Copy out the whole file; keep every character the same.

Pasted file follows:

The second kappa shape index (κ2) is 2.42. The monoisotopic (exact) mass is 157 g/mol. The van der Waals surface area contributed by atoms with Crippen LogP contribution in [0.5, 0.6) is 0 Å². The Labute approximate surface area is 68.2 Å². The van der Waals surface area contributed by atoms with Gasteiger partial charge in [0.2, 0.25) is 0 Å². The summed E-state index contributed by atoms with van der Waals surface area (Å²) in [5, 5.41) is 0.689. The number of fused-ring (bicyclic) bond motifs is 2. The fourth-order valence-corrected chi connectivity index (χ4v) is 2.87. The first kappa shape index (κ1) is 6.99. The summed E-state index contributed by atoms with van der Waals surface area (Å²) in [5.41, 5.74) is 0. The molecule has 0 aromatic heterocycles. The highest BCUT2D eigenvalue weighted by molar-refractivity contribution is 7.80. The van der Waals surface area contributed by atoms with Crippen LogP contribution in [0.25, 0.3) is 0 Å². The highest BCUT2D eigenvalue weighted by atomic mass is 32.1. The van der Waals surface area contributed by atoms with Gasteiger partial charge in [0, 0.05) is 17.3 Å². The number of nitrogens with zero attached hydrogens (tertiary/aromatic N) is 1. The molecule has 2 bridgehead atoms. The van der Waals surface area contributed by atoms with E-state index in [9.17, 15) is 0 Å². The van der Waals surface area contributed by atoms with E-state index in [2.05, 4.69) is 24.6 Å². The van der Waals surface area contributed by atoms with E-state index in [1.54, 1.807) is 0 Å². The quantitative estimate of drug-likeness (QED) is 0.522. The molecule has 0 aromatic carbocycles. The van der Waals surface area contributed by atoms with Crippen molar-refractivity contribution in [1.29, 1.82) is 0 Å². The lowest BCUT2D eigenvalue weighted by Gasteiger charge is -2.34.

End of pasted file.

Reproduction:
The second kappa shape index (κ2) is 2.42. The monoisotopic (exact) mass is 157 g/mol. The van der Waals surface area contributed by atoms with Crippen LogP contribution in [0.5, 0.6) is 0 Å². The Labute approximate surface area is 68.2 Å². The van der Waals surface area contributed by atoms with Gasteiger partial charge in [0.2, 0.25) is 0 Å². The summed E-state index contributed by atoms with van der Waals surface area (Å²) in [5, 5.41) is 0.689. The number of fused-ring (bicyclic) bond motifs is 2. The fourth-order valence-corrected chi connectivity index (χ4v) is 2.87. The first kappa shape index (κ1) is 6.99. The summed E-state index contributed by atoms with van der Waals surface area (Å²) in [5.41, 5.74) is 0. The molecule has 0 aromatic heterocycles. The highest BCUT2D eigenvalue weighted by molar-refractivity contribution is 7.80. The van der Waals surface area contributed by atoms with Crippen LogP contribution in [0.25, 0.3) is 0 Å². The highest BCUT2D eigenvalue weighted by atomic mass is 32.1. The van der Waals surface area contributed by atoms with Gasteiger partial charge in [0, 0.05) is 17.3 Å². The number of nitrogens with zero attached hydrogens (tertiary/aromatic N) is 1. The molecule has 2 bridgehead atoms. The van der Waals surface area contributed by atoms with E-state index in [9.17, 15) is 0 Å². The van der Waals surface area contributed by atoms with E-state index in [2.05, 4.69) is 24.6 Å². The van der Waals surface area contributed by atoms with E-state index in [1.54, 1.807) is 0 Å². The quantitative estimate of drug-likeness (QED) is 0.522. The molecule has 0 aromatic carbocycles. The van der Waals surface area contributed by atoms with Crippen molar-refractivity contribution in [1.29, 1.82) is 0 Å². The lowest BCUT2D eigenvalue weighted by Gasteiger charge is -2.34.